Alarm raised over Mozilla VPN security flaw

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A cybersecurity researcher at SUSE has warned that the Mozilla VPN client for Linux holds a severe vulnerability that could allow threat actors to conduct a wide range of integrity violations.

Matthias Gerstner published an article on the Openwall security mailing list, in which he details a broken authentication check in Mozilla VPN client v2.14.1, released on May 30. 

Threat actors that discover the flaw can use it to set up their own arbitrary VPN, redirect network traffic to (potentially) malicious destinations, and break existing VPN setups.

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Multiple integrity violations

Detailing the flaw, Gerstner says that SUSE’s engineers analyzed Mozilla’s VPN client and found that it "contains a privileged D-Bus service running as root and a Polkit policy." Polkit is an authorization API for privileged programs, and as the program’s written now, Polkit is checking if the privileged Mozilla VPN D-Bus service is authorized to perform certain actions, instead of the user. 

"The impact is that arbitrary local users can configure arbitrary VPN setups using Mozilla VPN and thus possibly redirect network traffic to malicious parties, pretend that a secure VPN is present while it actually isn't, perform a denial-of-service against an existing VPN connection or other integrity violations," Gerstner said in his writeup.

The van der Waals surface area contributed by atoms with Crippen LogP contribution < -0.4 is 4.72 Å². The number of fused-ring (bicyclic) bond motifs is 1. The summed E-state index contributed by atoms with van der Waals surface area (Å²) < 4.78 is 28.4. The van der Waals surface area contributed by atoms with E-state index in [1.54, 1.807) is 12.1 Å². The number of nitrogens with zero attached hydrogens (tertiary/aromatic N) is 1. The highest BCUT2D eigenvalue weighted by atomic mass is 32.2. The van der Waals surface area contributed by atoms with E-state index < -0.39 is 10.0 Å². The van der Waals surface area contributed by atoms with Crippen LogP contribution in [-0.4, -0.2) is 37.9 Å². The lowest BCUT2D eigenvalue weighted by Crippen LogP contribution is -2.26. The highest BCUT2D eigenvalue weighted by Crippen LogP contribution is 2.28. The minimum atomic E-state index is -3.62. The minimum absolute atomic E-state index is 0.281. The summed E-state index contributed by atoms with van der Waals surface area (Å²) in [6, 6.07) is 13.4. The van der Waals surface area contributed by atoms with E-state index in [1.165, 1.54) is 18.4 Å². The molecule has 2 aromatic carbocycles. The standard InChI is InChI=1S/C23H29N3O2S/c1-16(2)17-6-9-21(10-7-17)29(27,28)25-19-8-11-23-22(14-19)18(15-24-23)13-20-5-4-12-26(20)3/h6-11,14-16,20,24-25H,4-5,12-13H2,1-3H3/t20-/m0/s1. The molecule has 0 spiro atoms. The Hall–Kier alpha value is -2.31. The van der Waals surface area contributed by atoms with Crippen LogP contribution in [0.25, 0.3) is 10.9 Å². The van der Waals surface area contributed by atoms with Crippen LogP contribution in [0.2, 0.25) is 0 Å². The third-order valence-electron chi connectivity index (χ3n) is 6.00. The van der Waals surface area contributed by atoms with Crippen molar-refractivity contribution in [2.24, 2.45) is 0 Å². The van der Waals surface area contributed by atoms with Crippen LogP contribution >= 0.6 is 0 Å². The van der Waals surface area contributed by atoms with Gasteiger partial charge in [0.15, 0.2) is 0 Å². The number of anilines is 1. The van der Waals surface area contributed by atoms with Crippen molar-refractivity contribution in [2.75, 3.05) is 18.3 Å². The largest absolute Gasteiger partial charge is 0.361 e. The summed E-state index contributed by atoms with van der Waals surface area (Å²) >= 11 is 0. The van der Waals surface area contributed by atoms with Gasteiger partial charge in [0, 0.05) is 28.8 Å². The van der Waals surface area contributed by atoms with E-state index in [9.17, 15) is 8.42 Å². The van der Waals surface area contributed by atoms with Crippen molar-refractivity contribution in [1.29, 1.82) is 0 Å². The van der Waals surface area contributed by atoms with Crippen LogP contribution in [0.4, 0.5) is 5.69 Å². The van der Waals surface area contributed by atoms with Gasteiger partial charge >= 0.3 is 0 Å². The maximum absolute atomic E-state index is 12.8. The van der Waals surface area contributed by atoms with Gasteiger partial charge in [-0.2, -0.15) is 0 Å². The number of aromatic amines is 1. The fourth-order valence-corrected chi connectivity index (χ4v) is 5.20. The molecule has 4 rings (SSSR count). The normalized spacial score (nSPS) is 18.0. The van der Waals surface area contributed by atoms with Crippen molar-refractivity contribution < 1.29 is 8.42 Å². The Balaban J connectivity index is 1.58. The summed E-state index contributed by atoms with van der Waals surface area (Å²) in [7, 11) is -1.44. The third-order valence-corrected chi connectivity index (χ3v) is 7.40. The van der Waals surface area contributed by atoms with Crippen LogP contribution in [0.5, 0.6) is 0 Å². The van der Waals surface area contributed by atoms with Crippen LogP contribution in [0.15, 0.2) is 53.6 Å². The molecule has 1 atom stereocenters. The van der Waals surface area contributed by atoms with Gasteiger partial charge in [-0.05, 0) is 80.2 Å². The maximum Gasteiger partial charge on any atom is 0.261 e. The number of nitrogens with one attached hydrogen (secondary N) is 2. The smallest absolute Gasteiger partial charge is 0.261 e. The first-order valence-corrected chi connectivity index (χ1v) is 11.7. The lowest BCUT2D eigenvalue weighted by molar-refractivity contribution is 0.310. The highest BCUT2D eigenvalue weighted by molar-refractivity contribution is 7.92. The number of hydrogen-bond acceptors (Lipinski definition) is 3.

SUSE disclosed its findings to Mozilla on May 4, but didn’t hear back from the company. Eight days later, on June 12, the company found the flaw disclosed in a GitHub pull request to the Mozilla VPN repository. 

"We asked upstream once more what their intentions are regarding coordinated disclosure but did not get a proper response," Gerstner explained.

Three months later, as is the usual practice, SUSE publicly disclosed the flaw. It is now being tracked as CVE-2023-4104.

Mozilla is keeping quiet for now, with a representative telling The Register that more information should be available later today. 

Via: The Register

Sead is a seasoned freelance journalist based in Sarajevo, Bosnia and Herzegovina. He writes about IT (cloud, IoT, 5G, VPN) and cybersecurity (ransomware, data breaches, laws and regulations). In his career, spanning more than a decade, he’s written for numerous media outlets, including Al Jazeera Balkans. He’s also held several modules on content writing for Represent Communications.